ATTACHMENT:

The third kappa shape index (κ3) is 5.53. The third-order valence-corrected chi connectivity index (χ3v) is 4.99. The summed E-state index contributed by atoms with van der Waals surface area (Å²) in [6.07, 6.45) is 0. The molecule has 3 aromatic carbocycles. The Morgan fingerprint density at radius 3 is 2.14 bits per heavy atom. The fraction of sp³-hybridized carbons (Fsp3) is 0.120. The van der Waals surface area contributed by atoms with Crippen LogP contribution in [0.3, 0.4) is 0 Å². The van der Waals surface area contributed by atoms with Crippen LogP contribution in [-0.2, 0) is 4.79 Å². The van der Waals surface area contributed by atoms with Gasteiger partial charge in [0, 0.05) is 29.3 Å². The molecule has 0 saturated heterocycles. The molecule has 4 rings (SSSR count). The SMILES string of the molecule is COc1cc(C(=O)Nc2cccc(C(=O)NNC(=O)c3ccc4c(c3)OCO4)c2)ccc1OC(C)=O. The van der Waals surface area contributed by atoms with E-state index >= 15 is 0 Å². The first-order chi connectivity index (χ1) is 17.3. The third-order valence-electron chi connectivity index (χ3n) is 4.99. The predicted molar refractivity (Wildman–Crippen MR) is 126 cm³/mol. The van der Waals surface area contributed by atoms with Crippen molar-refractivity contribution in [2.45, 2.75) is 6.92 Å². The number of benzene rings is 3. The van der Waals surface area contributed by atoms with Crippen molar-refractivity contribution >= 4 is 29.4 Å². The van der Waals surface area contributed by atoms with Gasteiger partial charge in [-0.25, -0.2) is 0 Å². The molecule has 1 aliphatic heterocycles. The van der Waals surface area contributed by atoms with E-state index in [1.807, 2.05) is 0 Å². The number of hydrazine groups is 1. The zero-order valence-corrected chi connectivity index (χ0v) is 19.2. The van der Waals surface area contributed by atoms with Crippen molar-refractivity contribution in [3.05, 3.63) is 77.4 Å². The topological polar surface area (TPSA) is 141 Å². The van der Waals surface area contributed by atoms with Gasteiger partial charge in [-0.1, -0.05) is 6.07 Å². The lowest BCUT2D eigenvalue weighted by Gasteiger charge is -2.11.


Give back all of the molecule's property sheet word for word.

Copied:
The third kappa shape index (κ3) is 5.53. The third-order valence-corrected chi connectivity index (χ3v) is 4.99. The summed E-state index contributed by atoms with van der Waals surface area (Å²) in [6.07, 6.45) is 0. The molecule has 3 aromatic carbocycles. The Morgan fingerprint density at radius 3 is 2.14 bits per heavy atom. The fraction of sp³-hybridized carbons (Fsp3) is 0.120. The van der Waals surface area contributed by atoms with Crippen LogP contribution in [0.3, 0.4) is 0 Å². The van der Waals surface area contributed by atoms with Crippen LogP contribution in [-0.2, 0) is 4.79 Å². The van der Waals surface area contributed by atoms with Gasteiger partial charge in [0, 0.05) is 29.3 Å². The molecule has 0 saturated heterocycles. The molecule has 4 rings (SSSR count). The SMILES string of the molecule is COc1cc(C(=O)Nc2cccc(C(=O)NNC(=O)c3ccc4c(c3)OCO4)c2)ccc1OC(C)=O. The van der Waals surface area contributed by atoms with E-state index >= 15 is 0 Å². The first-order chi connectivity index (χ1) is 17.3. The third-order valence-electron chi connectivity index (χ3n) is 4.99. The predicted molar refractivity (Wildman–Crippen MR) is 126 cm³/mol. The van der Waals surface area contributed by atoms with Crippen molar-refractivity contribution in [2.45, 2.75) is 6.92 Å². The number of benzene rings is 3. The van der Waals surface area contributed by atoms with Crippen molar-refractivity contribution >= 4 is 29.4 Å². The van der Waals surface area contributed by atoms with Gasteiger partial charge in [-0.25, -0.2) is 0 Å². The molecule has 1 aliphatic heterocycles. The van der Waals surface area contributed by atoms with E-state index in [1.807, 2.05) is 0 Å². The number of hydrazine groups is 1. The zero-order valence-corrected chi connectivity index (χ0v) is 19.2. The van der Waals surface area contributed by atoms with Crippen molar-refractivity contribution in [3.05, 3.63) is 77.4 Å². The topological polar surface area (TPSA) is 141 Å². The van der Waals surface area contributed by atoms with Gasteiger partial charge in [-0.1, -0.05) is 6.07 Å². The lowest BCUT2D eigenvalue weighted by Gasteiger charge is -2.11.